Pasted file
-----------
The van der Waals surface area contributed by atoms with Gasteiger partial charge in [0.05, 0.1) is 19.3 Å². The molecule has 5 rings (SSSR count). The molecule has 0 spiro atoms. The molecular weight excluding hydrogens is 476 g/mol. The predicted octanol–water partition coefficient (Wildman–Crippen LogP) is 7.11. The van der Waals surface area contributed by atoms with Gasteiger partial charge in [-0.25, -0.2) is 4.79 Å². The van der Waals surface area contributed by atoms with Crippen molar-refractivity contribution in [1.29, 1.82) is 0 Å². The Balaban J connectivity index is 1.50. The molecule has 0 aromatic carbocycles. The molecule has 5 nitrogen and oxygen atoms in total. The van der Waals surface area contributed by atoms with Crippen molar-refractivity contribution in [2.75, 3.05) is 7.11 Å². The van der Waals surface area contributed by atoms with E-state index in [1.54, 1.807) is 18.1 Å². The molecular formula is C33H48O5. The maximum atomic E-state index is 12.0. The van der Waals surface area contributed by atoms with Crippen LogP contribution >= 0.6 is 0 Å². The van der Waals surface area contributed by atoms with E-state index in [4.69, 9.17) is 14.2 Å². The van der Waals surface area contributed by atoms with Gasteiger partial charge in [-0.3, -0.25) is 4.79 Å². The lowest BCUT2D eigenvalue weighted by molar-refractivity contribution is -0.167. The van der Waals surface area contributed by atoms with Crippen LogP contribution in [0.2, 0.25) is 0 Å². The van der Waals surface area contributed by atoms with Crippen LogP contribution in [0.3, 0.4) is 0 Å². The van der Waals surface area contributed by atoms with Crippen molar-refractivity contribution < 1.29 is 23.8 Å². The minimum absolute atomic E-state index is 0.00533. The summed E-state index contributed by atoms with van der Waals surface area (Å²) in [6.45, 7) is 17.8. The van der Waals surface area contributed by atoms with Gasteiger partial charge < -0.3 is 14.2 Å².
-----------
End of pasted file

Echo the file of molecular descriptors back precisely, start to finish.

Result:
The van der Waals surface area contributed by atoms with Gasteiger partial charge in [0.05, 0.1) is 19.3 Å². The molecule has 5 rings (SSSR count). The molecule has 0 spiro atoms. The molecular weight excluding hydrogens is 476 g/mol. The predicted octanol–water partition coefficient (Wildman–Crippen LogP) is 7.11. The van der Waals surface area contributed by atoms with Gasteiger partial charge in [-0.25, -0.2) is 4.79 Å². The van der Waals surface area contributed by atoms with Crippen molar-refractivity contribution in [1.29, 1.82) is 0 Å². The Balaban J connectivity index is 1.50. The molecule has 0 aromatic carbocycles. The molecule has 5 nitrogen and oxygen atoms in total. The van der Waals surface area contributed by atoms with Crippen molar-refractivity contribution in [2.75, 3.05) is 7.11 Å². The van der Waals surface area contributed by atoms with E-state index in [1.54, 1.807) is 18.1 Å². The molecular formula is C33H48O5. The maximum atomic E-state index is 12.0. The van der Waals surface area contributed by atoms with Crippen LogP contribution >= 0.6 is 0 Å². The van der Waals surface area contributed by atoms with E-state index in [4.69, 9.17) is 14.2 Å². The van der Waals surface area contributed by atoms with Gasteiger partial charge in [-0.3, -0.25) is 4.79 Å². The lowest BCUT2D eigenvalue weighted by molar-refractivity contribution is -0.167. The van der Waals surface area contributed by atoms with Crippen LogP contribution in [0.2, 0.25) is 0 Å². The van der Waals surface area contributed by atoms with Crippen LogP contribution in [0.3, 0.4) is 0 Å². The van der Waals surface area contributed by atoms with Crippen molar-refractivity contribution < 1.29 is 23.8 Å². The minimum absolute atomic E-state index is 0.00533. The summed E-state index contributed by atoms with van der Waals surface area (Å²) in [6.45, 7) is 17.8. The van der Waals surface area contributed by atoms with Gasteiger partial charge < -0.3 is 14.2 Å².